Monday, November 22, 2010

Election 2010

So, I realize I'm a little behind the times with this, but bear with me. The elections are still a pretty recent event, and still worth talking about. Because what we saw on that Tuesday night four weeks ago was a promising sign that, despite the best efforts of big government, American liberty isn't quite ready to roll over and be trampled.

The past two years should have been golden ones for the big government crowd. Obama's election was supposed to usher in the beginning of the "New Liberal Order," according to Time magazine. Sam Tanenhaus of the New York Times thought nothing of publishing a book titled "The Death of Conservatism." A Democratically controlled Congress, coupled with the election of Obama, was supposed to have put a permanent end to conservative ideology. The Republicans had failed; they were out, and now it was finally time to transform America into the liberal utopia those on the left had dreamed about for years.

Except, it didn't work out that way. Even as Obama took office, public opinion started shifting the opposite way. A Gallup poll conducted in July 2009- a mere six months after Obama took office- found that, by a two-to-one margin, people said they had become more conservative in recent years. The election of President Obama was not the open invitation to transform America into a liberal Mecca that so many on the left interpreted it as. Rather than eagerly gobbling up the big government agenda they were offered, Americans gagged on it. When Obama and his administration continued to force it down their throats, they choked. And, at the first opportunity they had, Americans roundly rejected that agenda and spat it back out.

The Republican party is often sneered at by the left as being the “Party of ‘No.’” But “No!” was exactly what an increasingly angry American electorate had been shouting at the Obama administration for nearly two years- “No” to the stimulus, to cap-and-trade, to seemingly out-of-control government spending, to the cumbersome and intrusive health care bill. “No” was the message Obama and his administration ignored at their peril. And “No” was the message they were roundly handed on November 2 , when the American people essentially slapped a pair of cuffs on them and screamed “Stop!” The exit polls from that day bear this out. Voters that fateful Tuesday voted for Republicans by 9-1. Fully 48% of them said that ObamaCare should be repealed. Only 1/3 of voters thought that the multi-billion dollar stimulus plan had done anything to help the economy (the other 2/3 were evenly divided between thinking that the stimulus plan made no difference and thinking that it had actually hurt the economy). Over half the voters- 56%, to be precise- said that the government is doing "too many things better left to businesses and individuals.” Only a paltry 38% thought the government should do more.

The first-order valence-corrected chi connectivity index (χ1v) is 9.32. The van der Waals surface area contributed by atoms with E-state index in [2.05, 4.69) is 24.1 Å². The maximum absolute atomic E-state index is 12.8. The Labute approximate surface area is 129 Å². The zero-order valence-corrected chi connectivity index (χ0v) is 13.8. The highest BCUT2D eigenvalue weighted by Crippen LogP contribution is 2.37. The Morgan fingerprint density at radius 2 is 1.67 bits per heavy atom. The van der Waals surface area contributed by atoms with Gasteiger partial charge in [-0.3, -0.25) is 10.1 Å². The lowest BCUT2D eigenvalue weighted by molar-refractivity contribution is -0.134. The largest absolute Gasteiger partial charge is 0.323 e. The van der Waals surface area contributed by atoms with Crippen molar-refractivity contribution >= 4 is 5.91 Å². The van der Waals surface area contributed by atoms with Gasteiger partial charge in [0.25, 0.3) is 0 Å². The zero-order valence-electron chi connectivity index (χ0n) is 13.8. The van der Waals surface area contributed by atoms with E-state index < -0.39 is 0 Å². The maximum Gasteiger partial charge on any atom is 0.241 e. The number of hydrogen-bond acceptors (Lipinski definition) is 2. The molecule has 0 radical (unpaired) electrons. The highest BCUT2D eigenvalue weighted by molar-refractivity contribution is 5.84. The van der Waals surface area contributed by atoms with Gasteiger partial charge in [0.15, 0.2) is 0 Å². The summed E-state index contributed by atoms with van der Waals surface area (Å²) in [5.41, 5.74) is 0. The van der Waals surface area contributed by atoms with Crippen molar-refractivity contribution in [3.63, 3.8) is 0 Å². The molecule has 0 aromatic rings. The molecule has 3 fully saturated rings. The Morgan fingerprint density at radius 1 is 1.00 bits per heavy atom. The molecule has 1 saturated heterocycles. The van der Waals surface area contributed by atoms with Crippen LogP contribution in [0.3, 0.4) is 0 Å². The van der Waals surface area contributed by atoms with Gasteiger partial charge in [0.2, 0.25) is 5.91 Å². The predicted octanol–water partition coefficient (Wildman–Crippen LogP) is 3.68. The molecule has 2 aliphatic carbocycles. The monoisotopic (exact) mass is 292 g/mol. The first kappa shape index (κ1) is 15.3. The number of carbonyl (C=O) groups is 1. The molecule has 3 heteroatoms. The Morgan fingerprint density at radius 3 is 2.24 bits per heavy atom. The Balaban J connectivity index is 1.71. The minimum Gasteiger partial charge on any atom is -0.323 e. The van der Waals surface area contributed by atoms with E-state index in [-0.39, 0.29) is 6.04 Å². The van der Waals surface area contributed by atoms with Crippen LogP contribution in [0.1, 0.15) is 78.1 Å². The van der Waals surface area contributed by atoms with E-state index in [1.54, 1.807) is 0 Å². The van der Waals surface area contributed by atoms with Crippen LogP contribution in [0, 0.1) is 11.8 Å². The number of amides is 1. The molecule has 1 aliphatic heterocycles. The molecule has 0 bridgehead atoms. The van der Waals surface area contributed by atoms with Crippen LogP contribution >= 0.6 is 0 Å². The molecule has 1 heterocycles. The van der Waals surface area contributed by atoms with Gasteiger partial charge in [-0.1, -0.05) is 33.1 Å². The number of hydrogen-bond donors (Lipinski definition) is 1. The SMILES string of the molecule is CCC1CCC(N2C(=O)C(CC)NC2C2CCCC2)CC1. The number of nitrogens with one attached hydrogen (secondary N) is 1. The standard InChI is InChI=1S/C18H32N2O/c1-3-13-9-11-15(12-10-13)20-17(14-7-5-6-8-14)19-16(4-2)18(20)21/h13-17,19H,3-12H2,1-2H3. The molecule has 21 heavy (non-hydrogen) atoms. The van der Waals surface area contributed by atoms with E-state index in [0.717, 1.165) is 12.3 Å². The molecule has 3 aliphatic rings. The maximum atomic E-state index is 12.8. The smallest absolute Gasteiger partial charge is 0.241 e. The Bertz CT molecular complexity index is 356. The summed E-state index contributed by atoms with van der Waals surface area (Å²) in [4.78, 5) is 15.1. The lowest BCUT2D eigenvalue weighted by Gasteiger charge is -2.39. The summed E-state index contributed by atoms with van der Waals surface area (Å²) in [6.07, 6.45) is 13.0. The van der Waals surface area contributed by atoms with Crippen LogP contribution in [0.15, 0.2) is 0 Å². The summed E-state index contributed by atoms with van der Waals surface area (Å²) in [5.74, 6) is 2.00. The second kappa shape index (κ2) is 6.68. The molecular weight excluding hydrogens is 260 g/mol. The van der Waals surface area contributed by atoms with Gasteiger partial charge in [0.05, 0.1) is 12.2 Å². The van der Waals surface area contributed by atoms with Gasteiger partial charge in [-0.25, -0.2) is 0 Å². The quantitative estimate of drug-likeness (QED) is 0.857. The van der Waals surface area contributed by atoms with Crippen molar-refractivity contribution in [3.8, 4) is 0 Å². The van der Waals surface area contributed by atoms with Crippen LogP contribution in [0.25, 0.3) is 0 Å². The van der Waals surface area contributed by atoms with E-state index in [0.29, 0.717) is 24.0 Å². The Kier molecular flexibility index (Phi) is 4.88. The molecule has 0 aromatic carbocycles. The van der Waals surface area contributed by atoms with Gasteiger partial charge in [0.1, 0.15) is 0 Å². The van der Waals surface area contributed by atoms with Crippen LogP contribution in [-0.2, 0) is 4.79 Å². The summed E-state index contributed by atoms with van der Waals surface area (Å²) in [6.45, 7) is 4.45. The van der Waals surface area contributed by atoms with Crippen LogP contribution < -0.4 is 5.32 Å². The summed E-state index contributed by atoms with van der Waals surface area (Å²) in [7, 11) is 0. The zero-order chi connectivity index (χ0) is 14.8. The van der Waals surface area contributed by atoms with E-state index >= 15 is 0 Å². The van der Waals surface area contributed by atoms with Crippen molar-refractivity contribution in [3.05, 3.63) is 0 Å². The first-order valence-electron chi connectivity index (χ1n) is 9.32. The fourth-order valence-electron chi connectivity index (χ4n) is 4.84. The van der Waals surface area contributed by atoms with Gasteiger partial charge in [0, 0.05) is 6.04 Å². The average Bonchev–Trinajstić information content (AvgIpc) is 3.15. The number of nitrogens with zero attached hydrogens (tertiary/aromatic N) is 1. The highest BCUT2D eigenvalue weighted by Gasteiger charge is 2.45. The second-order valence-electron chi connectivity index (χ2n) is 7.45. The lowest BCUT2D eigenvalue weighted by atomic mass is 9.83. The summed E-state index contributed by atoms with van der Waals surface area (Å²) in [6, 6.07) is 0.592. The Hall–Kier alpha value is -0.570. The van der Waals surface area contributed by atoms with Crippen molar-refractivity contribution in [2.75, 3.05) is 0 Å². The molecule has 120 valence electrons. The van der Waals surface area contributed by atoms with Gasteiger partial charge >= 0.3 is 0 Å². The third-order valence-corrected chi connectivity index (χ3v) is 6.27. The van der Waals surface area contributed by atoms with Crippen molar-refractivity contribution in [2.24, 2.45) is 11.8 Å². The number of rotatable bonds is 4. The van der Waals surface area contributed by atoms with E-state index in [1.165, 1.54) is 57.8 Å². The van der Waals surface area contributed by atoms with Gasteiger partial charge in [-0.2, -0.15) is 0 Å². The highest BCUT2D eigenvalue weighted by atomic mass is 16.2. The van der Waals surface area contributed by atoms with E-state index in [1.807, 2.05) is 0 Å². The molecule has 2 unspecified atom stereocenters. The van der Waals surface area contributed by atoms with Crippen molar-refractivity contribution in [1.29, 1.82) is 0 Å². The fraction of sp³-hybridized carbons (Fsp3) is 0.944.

The message from the 2010 elections is clear- Americans are tired of bigger and ever more intrusive government. They want less government, less spending, more freedom. Whether the newly elected Republicans will be able to live up to those desires remains to be seen. What is refreshingly clear, though, is that, the quintessential American desire for more freedom and less government is still alive and kicking.

1 comment:

  1. Just found you - very articulate and interesting to read. I see that you are about as regular a blogger as I am (read: not very), but please keep posting whenever you get a chance!